From backyard barbecues to pool parties and other party-oriented gatherings, summertime celebrations are an opportunity for our dogs and cats to be exposed to food that piques their curiosity: juicy baby back ribs, heavenly-smelling burgers, buttery fish and other drool-worthy goodies.
While you think you may be treating your pet to a nibble here and there, you may be accidentally poisoning your furry companion. To avoid a visit to the veterinary ER over the weekend, keep these popular foods out of your pet’s reach.
Alcohol is rapidly absorbed into the bloodstream and affects pets quickly. Pets can easily become attracted to a discarded cup of wine, beer or especially sangria left sitting on the ground during a party.
Ingestion of alcohol can cause dangerous drops in blood sugar, blood pressure and body temperature. Intoxicated animals can experience seizures and respiratory failure. Desserts containing alcohol or yeast-containing dough are often the unknown culprits.
Foods that are high in fat can cause vomiting and diarrhea. Pancreatitis often follows the ingestion of fatty meal in dogs. Certain breeds like miniature schnauzers, Shetland sheepdogs, and Yorkshire terriers appear to be more susceptible to a bout of pancreatitis than other breeds. Fight the temptation to share fast food leftovers, junk food or foods cooked in grease with your dog, such as burgers, hot dogs, ribs, steak, pork chops and fried chicken.
Fat Trimmings and Bones
Table scraps often contain meat fat that a human didn’t eat as well as bones. Both are dangerous for dogs. Fat trimmed from meat, both cooked and uncooked, may cause pancreatitis in dogs. And, although it seems natural to give a dog a bone, a dog can choke on it. Bones can also splinter and cause an obstruction or lacerations of your dog’s digestive system. Have a trash can with a lid or a trash bag that can be sealed readily available so that your pet cannot nose around for scraps or bones. Be sure to ask children and other party goers not to throw chicken, pork, turkey or rib bones on the ground as your pets will be able to access them easily.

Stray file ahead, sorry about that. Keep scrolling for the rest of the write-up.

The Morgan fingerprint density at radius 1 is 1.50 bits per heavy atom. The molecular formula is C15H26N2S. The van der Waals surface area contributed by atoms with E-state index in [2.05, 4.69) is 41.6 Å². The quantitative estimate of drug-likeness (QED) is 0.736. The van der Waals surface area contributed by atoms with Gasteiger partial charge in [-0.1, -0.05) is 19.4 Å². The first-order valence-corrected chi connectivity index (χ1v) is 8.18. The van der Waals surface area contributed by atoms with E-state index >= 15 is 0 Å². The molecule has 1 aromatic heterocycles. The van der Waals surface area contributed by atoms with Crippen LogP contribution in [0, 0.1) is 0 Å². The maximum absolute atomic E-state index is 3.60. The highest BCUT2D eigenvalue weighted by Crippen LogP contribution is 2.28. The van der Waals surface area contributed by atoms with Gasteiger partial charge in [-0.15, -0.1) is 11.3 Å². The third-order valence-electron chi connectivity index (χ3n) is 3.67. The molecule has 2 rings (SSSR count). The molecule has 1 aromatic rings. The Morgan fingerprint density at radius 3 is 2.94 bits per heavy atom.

Onions and Garlic
Onions are a popular item during barbecues, used frequently on burgers, chopped up as a hot dog condiment, fried for an appetizer and used as an ingredient in egg salad, garden salads and salsa, to name a few. Onions contain an ingredient called thiosulphate which is toxic to cats and dogs. The ingestion of onions, onion powder, or even cooked onion causes a condition called hemolytic anemia, which is characterized by damage to the red blood cells. In other words, onion toxicity can cause the red blood cells circulating through your pet’s body to burst. A small amount can be toxic to your dog or cat.
Garlic, chives, and leeks are also part of the Allium family, and are poisonous to both dogs and cats. Garlic is a common ingredient used in hamburger patties. It is considered to be about five times as potent as onions, causing oxidative damage to the red blood cells as well as an upset stomach (e.g., nausea, oral irritation, drooling, abdominal pain, vomiting, and diarrhea). Other clinical signs of anemia may be seen, and include lethargy, pale gums, an elevated heart rate, an increased respiratory rate, weakness, exercise intolerance, and collapse. Onion and garlic poisoning may have a delayed onset, and clinical signs may not be apparent for several days. Immediate veterinary care is recommended.
Raw Meat and Fish
Raw meat and raw fish, like raw eggs, can contain bacteria that causes food poisoning. Keep your raw fish and meat in an area where your pet can not counter surf and help himself unknowingly to a toxic substance. Certain kinds of fish such as salmon, trout, shad, or sturgeon can contain a parasite that causes “fish disease.” If not treated, the disease can be fatal within 2 weeks. The first signs of illness are vomiting, fever, and big lymph nodes. Thoroughly cooking the fish will kill the parasite and protect your dog.
Take safe measures to protect your pets during what may be a busy weekend celebration. If you suspect your pet may have ingested a toxic substance, please contact your family veterinarian.
(Courtesy of VPI Insurance )